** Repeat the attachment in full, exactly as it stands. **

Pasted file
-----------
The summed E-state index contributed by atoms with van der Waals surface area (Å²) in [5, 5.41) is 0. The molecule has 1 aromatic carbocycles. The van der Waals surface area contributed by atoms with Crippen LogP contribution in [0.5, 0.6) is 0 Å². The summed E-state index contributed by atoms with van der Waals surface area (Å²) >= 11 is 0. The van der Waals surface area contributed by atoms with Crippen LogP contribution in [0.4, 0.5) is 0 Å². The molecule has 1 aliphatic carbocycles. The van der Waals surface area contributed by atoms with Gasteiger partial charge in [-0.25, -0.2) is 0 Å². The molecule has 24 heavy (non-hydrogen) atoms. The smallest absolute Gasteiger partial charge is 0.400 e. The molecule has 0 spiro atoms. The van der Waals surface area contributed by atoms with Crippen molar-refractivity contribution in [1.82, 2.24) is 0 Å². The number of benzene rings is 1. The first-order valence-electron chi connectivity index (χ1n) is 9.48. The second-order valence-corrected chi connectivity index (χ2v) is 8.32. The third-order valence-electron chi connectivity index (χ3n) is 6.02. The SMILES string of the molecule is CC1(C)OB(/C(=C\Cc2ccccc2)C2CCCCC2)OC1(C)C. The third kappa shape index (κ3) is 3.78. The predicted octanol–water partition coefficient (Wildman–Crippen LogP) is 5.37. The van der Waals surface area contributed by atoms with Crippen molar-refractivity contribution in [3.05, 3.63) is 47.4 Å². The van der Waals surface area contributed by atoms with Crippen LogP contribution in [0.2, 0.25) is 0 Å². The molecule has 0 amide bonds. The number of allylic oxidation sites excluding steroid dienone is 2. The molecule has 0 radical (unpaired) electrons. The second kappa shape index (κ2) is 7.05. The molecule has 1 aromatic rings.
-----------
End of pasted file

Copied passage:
The summed E-state index contributed by atoms with van der Waals surface area (Å²) in [5, 5.41) is 0. The molecule has 1 aromatic carbocycles. The van der Waals surface area contributed by atoms with Crippen LogP contribution in [0.5, 0.6) is 0 Å². The summed E-state index contributed by atoms with van der Waals surface area (Å²) >= 11 is 0. The van der Waals surface area contributed by atoms with Crippen LogP contribution in [0.4, 0.5) is 0 Å². The molecule has 1 aliphatic carbocycles. The van der Waals surface area contributed by atoms with Gasteiger partial charge in [-0.25, -0.2) is 0 Å². The molecule has 24 heavy (non-hydrogen) atoms. The smallest absolute Gasteiger partial charge is 0.400 e. The molecule has 0 spiro atoms. The van der Waals surface area contributed by atoms with Crippen molar-refractivity contribution in [1.82, 2.24) is 0 Å². The number of benzene rings is 1. The first-order valence-electron chi connectivity index (χ1n) is 9.48. The second-order valence-corrected chi connectivity index (χ2v) is 8.32. The third-order valence-electron chi connectivity index (χ3n) is 6.02. The SMILES string of the molecule is CC1(C)OB(/C(=C\Cc2ccccc2)C2CCCCC2)OC1(C)C. The third kappa shape index (κ3) is 3.78. The predicted octanol–water partition coefficient (Wildman–Crippen LogP) is 5.37. The van der Waals surface area contributed by atoms with Crippen molar-refractivity contribution in [3.05, 3.63) is 47.4 Å². The van der Waals surface area contributed by atoms with Crippen LogP contribution in [0.2, 0.25) is 0 Å². The molecule has 0 amide bonds. The number of allylic oxidation sites excluding steroid dienone is 2. The molecule has 0 radical (unpaired) electrons. The second kappa shape index (κ2) is 7.05. The molecule has 1 aromatic rings.